Chinas bid to join CPTPP trade deal set to open up new power plays

China’s bid to join the CPTPP trade deal is raising questions about its intentions, its fractious relationships with several members, and the veto that each of the 11 member countries effectively holds, including Australia.

CPTPP operates on a consensus basis, meaning that if one country objects, an applicant would be denied entry.

Beijing suspended ministerial contact with Canberra this year, and Australia has taken China to the World Trade Organisation for trade reprisals being applied to barley and wine.

But New Zealand trade specialist Stephen Jacobi says China will have considered that and will be playing a very long game.

“I think if the Australians are clever, they will be able to use this application to their advantage.

“It has given them some leverage over China and the economic relationship that they haven’t had,”said Jacobi, the executive director of the NZ International Business Forum.

He said China could not fix the relationship with Australia completely, given that last week it joined a military alliance directed against China – Aukus – with the United States and Britain.

But it would also have to fix its relationship with Canada – diplomatic relations were soured after Canada, acting on a United States’ warrant, arrested and detained Huawei chief financial officer in 2018, and China then detained two Canadian citizens.

Jacobi said on top of the diplomatic relations, China would also have to be willing to meet the high standards of the CPTPP trade deal.

Probably the digital provisions would be the most difficult for China.

“CPTPP has a number of provisions around the digital economy that are of a completely different complexion from the one that the Chinese have in place.”

For example, CPTPP provided for freedom of cross-border data flows which China didn’t currently agree with.

“CPTPP also prohibits the requirement that information needs to be based on locally based servers and China doesn’t have that idea. That’s a biggie,” he said.

The issue of how State-Owned Enterprises operated was also big. It was not a matter of them existing but being able to operate with competitive neutrality.

“I think the Chinese are capable of reforming that. Of course, they are capable of reforming anything because they only need to do it with the stroke of a pen.”

Jacobi said another hurdle could be contained in a provision of the deal between the United States, Mexico and Canada Agreement which says: Entry by a party into a free trade agreement with a non-market country will allow the other parties to terminate this agreement on six months’ notice and replace this agreement with an agreement as between them (bilateral agreement).

With Canada and Mexico in the CPTPP and the United States outside, that clause appears the give the United States the power to terminate the USMCA if it deems China to be a non-market country.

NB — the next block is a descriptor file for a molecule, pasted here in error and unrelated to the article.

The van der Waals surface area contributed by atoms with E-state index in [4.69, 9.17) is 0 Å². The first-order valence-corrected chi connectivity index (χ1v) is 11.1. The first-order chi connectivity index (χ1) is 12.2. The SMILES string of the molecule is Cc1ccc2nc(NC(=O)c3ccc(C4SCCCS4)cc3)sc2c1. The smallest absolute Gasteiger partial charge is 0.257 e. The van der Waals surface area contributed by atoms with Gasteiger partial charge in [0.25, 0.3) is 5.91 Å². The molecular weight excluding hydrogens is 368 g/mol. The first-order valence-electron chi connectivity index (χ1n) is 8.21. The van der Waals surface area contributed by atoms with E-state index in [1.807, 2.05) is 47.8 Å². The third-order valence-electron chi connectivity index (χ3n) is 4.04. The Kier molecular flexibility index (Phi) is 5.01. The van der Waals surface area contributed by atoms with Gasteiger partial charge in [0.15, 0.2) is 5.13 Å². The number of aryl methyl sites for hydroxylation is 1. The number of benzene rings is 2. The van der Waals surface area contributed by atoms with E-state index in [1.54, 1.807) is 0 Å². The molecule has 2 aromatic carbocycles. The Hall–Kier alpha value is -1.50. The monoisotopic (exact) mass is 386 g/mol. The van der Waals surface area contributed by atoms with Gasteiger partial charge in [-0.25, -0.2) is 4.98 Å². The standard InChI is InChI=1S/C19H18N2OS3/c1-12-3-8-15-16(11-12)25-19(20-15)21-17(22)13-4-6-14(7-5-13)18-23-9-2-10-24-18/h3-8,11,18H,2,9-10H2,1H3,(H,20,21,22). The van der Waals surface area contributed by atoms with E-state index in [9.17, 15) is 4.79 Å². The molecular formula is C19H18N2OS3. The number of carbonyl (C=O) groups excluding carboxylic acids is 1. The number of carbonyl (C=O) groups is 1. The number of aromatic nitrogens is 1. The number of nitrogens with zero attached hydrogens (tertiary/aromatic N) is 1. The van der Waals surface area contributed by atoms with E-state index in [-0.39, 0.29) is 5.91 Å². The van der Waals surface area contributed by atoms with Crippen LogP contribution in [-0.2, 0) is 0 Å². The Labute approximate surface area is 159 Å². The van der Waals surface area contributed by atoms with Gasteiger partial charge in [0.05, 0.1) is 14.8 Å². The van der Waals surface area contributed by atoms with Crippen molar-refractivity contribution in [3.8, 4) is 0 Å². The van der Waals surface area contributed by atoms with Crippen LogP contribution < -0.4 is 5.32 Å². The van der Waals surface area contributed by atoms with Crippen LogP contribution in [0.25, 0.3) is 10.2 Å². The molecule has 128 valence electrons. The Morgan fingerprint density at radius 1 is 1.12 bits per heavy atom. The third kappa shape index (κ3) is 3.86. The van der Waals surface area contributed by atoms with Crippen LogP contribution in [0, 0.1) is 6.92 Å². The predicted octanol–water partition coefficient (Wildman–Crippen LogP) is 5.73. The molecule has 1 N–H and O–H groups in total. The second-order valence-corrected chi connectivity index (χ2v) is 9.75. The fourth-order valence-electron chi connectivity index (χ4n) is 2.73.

Jacobi said it would not be surprising it Taiwan also put in a bid to join CPTPP, on the same basis that it had a free trade agreement with New Zealand – as a customs territory, not a country.

Trade Minister Damien O’Connor received the application last Thursday because New Zealand acts as depository or secretariat for the CPTPP, the Comprehensive and Progressive Agreements for Trans Pacific Partnership, which took 10 years to negotiate.

The application has been forwarded to Japan which is chairing the CPTPP Commission but the next meeting is not yet scheduled.

That is the decision-making body involving all 11 countries, although it may not be considered in depth until next year when Singapore chairs the commission

CPTPP members are New Zealand, Singapore, Brunei, Chile, Peru, Australia, Vietnam, Malaysia, Canada, Mexico and Japan – the United States participated in negotiations but withdrew in 2017 under former president Donald Trump.

Brunei, Chile and Malaysia are yet to complete domestic processes to ratify the CPTPP.

China is the second applicant for entry beyond the first 11, with Britain having applied in February this year and its application still being considered.

O’Connor issued a statement in February when the UK announced its intention to apply and then again in June when the accession process began.

He has been notably silent on China’s application, which Jacobi puts down to sensitivities.

“They are hyper-sensitive to how that would be perceived by Australians and Americans.”

He said the CPTPP was begun by New Zealand on the basis of open regionalism and being open to all participants who could meet high standards.

“It was only because the Americans got involved and started thinking about it as some way to contain China that somehow the message got a bit muffled.”

Since walking away, the United States had said it was not prepared to join CPTPP unless it was significantly changed.

“Well I think they should get two fingers on that,” said Jacobi.

“We didn’t spend over a decade negotiating with them a perfectly good agreement that everybody could’ve lived with which involved serious concessions made to get it through their Congress, only to find it couldn’t be done.”

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